Why Backyard Composting?
Harvest humus, a nutrient-rich soil amendment, for keeping your plants well nourished!
Divert compostable materials from the landfill as the slow degradation of such materials in landfill conditions releases a gas mixture which harms local communities and contributes considerably to climate change.
It’s easy and rewarding once you get the hang of it. Here’s a guide to get you started.
How to Compost in the Backyard?
There are two main methods for backyard composting on city lots as there are regulatory and practical limits to a more traditional compost pile (the pictures are just examples without endorsements):
A compost bin: a sturdy container with a secured lid on top to add fresh materials (while preventing access to critters) and openings at the bottom to retrieve finished compost.
A compost tumbler: a usually smaller container on legs, in which the materials added for composting are turned over more frequently.
How to Decide between a Tumbler and a Bin?
It helps to have a rough understanding of how outdoor composting works.
It needs microbes which will naturally come if the conditions are right.
Thus it needs aeration to provide access for those microbes and the oxygen they need to thrive (which are not given in a landfill). Accordingly, both composter types have small holes to provide that access. (Avoid composters with bigger holes which would give access also to unwanted critters.)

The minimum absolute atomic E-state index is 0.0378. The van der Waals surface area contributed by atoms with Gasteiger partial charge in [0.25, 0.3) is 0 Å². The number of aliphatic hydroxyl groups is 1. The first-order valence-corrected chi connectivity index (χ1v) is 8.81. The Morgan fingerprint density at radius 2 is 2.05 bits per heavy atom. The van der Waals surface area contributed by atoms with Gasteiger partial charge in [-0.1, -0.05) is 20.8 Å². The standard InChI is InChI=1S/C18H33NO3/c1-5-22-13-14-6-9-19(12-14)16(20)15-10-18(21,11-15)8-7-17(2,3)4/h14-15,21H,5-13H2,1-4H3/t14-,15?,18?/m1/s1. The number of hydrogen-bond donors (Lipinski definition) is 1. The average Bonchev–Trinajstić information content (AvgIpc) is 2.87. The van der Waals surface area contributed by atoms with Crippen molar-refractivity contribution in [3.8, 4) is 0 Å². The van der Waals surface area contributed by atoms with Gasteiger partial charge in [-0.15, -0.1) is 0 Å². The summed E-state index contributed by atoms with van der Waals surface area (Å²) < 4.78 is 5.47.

Cutting or shredding materials into smaller bits before adding them as well as ‘turn-over’ and mixing of materials improves the aeration further and ‘seeds’ newly added materials with the microbes already present.
Heat also facilitates the composting process. Some of this heat is generated in the process itself; more is provided by the sun. Thus any backyard composter should be placed in a sunny spot while, inevitably, the process will slow down in cold temperatures.
Additionally, the composting process needs a balanced humidity level. This is partly provided by mixing dryer ‘brown’ materials (as straw and dry autumn leaves) with ‘green’ ones containing water (like kitchen scraps). Dealing with the materials you have on your hands, though, it might be necessary also to either drain or add water once in a while.